Waking up on January 1st with a throbbing head and a sense of dread is how we usually feel, knowing that we’ve indulged in far too much excess over the festive season and need to change, yet we begin the day with that familiar feeling of unease about tackling the month without alcohol. We know we should be doing dry January, yet we’re not over the moon about the prospect. Even if you wake up determined that this time it will be different unfortunately even with the best of intentions, we can begin to feel miserable and waver after just a couple of weeks.
Saying “I’ve totally got this” is easy, but putting our intention into action over the long term is hard, but doable – for all of us. I’d like to give you some advice and help on how to do Dry January – take a break from alcohol and be happy about it. You never know it might just change your life.
take a break from alcohol and be happy about it. You never know it might just change your life.
I always say this and that’s because the mind is really powerful. If you focus on the fact that January is cold, dark, wet and miserable and without a drink to ease the dreariness you’ll be miserable too, then that’s what will happen. Personally I think January is a great time to leave the alcohol behind simply because it is cold, wet and dull. January really can be joyful without alcohol. It is the perfect time to indulge in some much needed self care after the excesses of Christmas, prolong the cosy feeling of nights in.
Everyone is skint in January anyway so use this excuse to stay in, avoid bars, play with the kids’ Christmas presents, read your Christmas books or enjoy the latest releases on Netflix. Get cosy with hot chocolate, posh coffee, cups of tea and see it as a welcome break from all the fizz and silliness of the festive season. Imagine you’re on a home based wellness retreat where early nights, pyjamas, long walks and recharging your batteries are the order of the day.
The best advice I can offer when it comes to how to do Dry January is to look within, for you do have the power within you, it’s just a case of tapping into it. Take some time to connect with yourself and work out why you’re doing this in the first place. Is it because your friends are doing it? Is it because you feel rotten and full of shame about your drinking behaviours? Is it because you want to feel better or save money? How we see ourselves and what we want to achieve as we go into the month will have a huge impact on how the month plays out.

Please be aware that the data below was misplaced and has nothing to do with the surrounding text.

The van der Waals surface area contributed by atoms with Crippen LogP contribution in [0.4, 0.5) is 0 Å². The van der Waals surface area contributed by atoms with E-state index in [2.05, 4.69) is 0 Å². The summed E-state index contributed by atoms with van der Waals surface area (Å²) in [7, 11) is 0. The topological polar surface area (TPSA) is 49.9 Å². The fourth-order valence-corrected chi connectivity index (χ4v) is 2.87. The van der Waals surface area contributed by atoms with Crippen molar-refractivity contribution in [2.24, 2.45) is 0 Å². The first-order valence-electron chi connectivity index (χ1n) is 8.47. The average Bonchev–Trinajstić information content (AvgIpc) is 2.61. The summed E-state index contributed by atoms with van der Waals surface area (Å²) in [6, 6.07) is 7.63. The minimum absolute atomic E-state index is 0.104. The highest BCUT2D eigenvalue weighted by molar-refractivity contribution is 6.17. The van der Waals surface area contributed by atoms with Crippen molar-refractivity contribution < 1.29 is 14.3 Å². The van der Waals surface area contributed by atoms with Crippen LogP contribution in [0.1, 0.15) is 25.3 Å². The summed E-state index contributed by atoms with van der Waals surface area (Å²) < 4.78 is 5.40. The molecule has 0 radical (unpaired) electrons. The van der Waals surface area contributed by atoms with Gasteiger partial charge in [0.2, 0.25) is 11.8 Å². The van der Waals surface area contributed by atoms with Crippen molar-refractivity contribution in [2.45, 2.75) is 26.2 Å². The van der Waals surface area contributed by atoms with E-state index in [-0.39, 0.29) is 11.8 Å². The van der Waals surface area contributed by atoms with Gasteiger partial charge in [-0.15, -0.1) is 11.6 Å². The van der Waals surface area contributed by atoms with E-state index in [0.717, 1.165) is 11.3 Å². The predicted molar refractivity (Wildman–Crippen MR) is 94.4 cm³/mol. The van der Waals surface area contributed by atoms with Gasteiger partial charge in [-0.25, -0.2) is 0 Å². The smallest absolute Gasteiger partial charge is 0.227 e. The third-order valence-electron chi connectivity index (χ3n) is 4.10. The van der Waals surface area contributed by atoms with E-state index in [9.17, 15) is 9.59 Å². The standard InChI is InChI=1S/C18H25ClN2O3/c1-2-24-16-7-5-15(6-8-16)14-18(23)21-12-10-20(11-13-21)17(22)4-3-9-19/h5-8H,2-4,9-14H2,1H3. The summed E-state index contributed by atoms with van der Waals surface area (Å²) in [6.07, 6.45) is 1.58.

I suggest that instead of asking yourself, “Why am I giving up alcohol for the month?” But instead, ask yourself, “Will my life be better after taking a break from alcohol this month?” The answer, I am sure, will be a resounding yes. Then work out how it will be better and use this powerful feeling to carry you through.
In my post about the benefits of taking a break from alcohol, I mentioned that just because you decide to quit drinking, you won’t wake up and be a new person. Change doesn’t happen overnight. It takes time, so take your time. Focus on the vision you have of your future without alcohol, whether that be 30 days, 100 days, a year, or longer and use that strong vision to create what you desire by taking it slowly, planning your days and visualizing what your life will look like when you have removed alcohol from it.
Have some fun with your planning. Create a future you board and put pictures and mantras on there with your dreams and desires. Put a picture of the holiday you’d like to take with the money saved, images of yourself happy and smiling with your family or your newly redecorated living room, new job or business idea. Whatever you hope to achieve with the newfound freedom, energy, motivation and extra cash put it on your board and leave it by your bed. Look at it before you go to sleep to give your subconscious and extra reminder when you’re sleeping.
Get a journal
Whenever I talk to my clients about how to do dry January, or any other alcohol free challenge for that matter I tell them to get a journal. In all of the programs I run, we use this tool as is it so powerful and effective. Journalling needn’t be scary or take up hours of your time but it is essential in checking in with yourself and charting your progress. Take some time each day and write out your intentions, write through cravings, plan your treats, record your feelings, make lists, scribble down your whys and what fors or just daydream. Let it all out on paper and look back from time to time to see how far you’ve come. Don’t worry about prose, grammar or any of that stuff just let your pen flow. The simple act of connecting to our inner self and putting it down on paper is hugely therapeutic in itself.